|Home | About | Journals | Submit | Contact Us | Français|
Prostate cancer (PCa) frequently develops anti-apoptotic mechanisms and acquire resistance to anticancer drugs. Therefore, identifying PCa drug resistance determinants should facilitate designing more effective chemotherapeutic regimens. Recently, we described that the PCPH protein becomes highly expressed in human prostatic intraepithelial neoplasia (PIN) and in PCa, and that the functional interaction between PCPH and protein kinase Cδ (PKCδ) increases the invasiveness of human PCa. Here, we report that the functional interaction between PCPH and a different PKC isoform, PKCα, confers resistance against cisplatin (Cp)-induced apoptosis to PCa cells. This interaction elicits a mechanism ultimately resulting in the post-translational stabilization and subsequent elevated expression of Bcl-2. Stable knockdown of either PCPH, mt-PCPH or PKCα in PCa cells decreased Ser70-phosphorylated Bcl-2 and total Bcl-2 protein, thereby increasing their Cp sensitivity. Conversely, forced expression of the PCPH protein or, in particular, of the mt-PCPH oncoprotein increased the levels of phosphorylated PKCα concurrently with those of Ser70-phosphorylated and total Bcl-2 protein, thus promoting Cp resistance. Consistently, Bcl-2 knockdown sensitized PCa cells to Cp treatment and, more importantly, reversed the Cp resistance of PCa cells expressing the mt-PCPH oncoprotein. Moreover, re-expression of Bcl-2 in PCPH/mt-PCPH knocked-down PCa cells reversed the Cp sensitization caused by PCPH or mt-PCPH down-regulation. These findings identify PCPH and mt-PCPH as important participants in the chemotherapy response of PCa cells, establish a role for PCPH-PKCα-Bcl-2 functional interactions in the drug response process, and imply that targeting PCPH expression prior to, or simultaneously with, chemotherapy may improve the treatment outcome for PCa patients.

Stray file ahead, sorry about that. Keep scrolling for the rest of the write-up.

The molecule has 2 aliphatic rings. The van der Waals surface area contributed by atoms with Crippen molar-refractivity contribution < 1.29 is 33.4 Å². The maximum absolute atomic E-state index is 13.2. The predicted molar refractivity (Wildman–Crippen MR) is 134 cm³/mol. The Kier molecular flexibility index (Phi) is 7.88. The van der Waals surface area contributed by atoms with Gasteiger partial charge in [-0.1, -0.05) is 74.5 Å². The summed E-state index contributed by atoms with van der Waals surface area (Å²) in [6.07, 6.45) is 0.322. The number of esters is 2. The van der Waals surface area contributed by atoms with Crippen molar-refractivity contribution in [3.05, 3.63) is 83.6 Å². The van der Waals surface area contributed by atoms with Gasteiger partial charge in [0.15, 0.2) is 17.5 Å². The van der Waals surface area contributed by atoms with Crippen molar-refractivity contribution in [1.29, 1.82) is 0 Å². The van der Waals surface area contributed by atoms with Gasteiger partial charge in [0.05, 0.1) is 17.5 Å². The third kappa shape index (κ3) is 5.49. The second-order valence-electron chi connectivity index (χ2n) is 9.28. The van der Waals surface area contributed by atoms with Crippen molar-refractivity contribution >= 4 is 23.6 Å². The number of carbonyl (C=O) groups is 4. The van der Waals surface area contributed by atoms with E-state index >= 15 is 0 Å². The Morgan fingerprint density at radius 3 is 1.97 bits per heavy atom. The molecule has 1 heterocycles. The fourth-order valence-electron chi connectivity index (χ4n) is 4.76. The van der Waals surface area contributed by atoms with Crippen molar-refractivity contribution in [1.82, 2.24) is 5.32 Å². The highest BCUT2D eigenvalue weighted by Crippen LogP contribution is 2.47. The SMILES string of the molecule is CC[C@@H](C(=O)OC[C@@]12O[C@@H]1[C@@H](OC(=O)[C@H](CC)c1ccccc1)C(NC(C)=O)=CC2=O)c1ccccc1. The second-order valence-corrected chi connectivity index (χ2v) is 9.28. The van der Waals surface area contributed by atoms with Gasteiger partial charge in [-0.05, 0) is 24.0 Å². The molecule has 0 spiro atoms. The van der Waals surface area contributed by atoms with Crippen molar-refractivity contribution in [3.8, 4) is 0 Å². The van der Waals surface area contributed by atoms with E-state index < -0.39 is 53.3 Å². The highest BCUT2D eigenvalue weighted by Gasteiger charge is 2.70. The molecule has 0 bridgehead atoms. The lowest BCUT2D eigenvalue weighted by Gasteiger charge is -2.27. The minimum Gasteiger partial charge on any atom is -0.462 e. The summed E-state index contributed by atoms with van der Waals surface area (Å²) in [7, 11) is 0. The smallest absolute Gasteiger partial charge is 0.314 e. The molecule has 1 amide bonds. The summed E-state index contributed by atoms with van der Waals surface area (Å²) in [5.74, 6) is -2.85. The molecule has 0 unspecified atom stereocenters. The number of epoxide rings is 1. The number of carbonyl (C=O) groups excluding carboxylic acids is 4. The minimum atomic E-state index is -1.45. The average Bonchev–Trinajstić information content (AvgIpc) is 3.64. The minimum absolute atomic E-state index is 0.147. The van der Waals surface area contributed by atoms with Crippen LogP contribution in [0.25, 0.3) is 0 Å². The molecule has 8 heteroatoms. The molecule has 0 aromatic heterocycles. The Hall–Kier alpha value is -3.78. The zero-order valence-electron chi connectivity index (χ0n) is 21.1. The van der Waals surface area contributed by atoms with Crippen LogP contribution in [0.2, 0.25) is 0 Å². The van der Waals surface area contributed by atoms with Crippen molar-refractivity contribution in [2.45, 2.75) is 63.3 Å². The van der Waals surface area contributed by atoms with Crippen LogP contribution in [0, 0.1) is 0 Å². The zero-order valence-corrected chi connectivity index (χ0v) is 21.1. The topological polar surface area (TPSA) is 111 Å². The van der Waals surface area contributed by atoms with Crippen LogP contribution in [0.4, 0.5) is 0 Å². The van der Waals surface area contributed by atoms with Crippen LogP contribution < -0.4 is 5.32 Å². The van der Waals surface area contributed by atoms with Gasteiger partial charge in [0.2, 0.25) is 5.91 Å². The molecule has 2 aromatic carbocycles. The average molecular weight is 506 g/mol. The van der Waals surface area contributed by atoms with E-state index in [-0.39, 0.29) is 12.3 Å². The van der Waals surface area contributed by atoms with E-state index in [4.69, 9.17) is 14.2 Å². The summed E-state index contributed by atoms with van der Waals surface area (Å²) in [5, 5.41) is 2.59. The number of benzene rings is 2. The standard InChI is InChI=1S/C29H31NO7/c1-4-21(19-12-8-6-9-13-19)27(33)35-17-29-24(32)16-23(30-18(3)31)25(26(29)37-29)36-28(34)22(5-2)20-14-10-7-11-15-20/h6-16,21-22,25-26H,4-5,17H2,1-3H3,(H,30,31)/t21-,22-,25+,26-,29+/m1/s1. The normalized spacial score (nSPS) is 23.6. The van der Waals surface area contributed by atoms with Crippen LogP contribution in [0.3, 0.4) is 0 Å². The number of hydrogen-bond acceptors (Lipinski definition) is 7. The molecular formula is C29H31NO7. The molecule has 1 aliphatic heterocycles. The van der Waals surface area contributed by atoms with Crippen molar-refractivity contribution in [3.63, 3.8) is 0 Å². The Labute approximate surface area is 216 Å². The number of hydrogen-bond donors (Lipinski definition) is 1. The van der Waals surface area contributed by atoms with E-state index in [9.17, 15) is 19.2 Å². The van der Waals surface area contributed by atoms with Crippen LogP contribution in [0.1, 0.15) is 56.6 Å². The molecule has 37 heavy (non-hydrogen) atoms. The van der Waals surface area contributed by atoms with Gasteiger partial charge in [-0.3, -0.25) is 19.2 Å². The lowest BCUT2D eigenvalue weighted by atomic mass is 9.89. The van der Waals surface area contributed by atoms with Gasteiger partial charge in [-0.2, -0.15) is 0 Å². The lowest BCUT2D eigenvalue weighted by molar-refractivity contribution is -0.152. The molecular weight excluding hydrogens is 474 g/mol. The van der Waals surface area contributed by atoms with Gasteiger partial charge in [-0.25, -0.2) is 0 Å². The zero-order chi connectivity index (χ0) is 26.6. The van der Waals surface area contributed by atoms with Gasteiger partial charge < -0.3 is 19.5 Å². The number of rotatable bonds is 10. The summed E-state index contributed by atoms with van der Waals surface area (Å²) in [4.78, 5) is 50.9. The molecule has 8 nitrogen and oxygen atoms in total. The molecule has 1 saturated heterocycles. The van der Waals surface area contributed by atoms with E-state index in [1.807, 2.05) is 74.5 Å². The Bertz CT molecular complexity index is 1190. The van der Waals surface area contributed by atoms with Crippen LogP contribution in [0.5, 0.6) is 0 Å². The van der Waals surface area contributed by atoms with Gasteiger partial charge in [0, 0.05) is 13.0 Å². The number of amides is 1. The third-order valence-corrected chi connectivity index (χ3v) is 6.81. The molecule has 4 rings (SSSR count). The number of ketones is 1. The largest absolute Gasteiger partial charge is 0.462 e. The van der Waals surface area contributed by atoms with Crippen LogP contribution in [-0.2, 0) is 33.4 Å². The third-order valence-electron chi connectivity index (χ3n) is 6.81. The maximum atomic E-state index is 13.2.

Prostate cancer (PCa) is the most common non-skin cancer among men in developed countries and the second leading cause of cancer death (1). Although early PCa is generally treatable, most advanced cases eventually progress to a stage characterized by resistance to drugs such as cisplatin (Cp) and other compounds normally effective against different cancer types (2) and by androgen-independence, which jointly contribute to the lack of treatment response and the high mortality rates among patients with advanced PCa (3). Despite numerous studies on the subject, the molecular mechanisms underlying the acquisition of chemo-resistance by advanced PCa are not clearly defined. Therefore, an improved understanding of the molecular pathways leading to chemo-resistance will have direct clinical implications by increasing our capability to develop new treatment options that may overcome drug resistance in advanced PCa.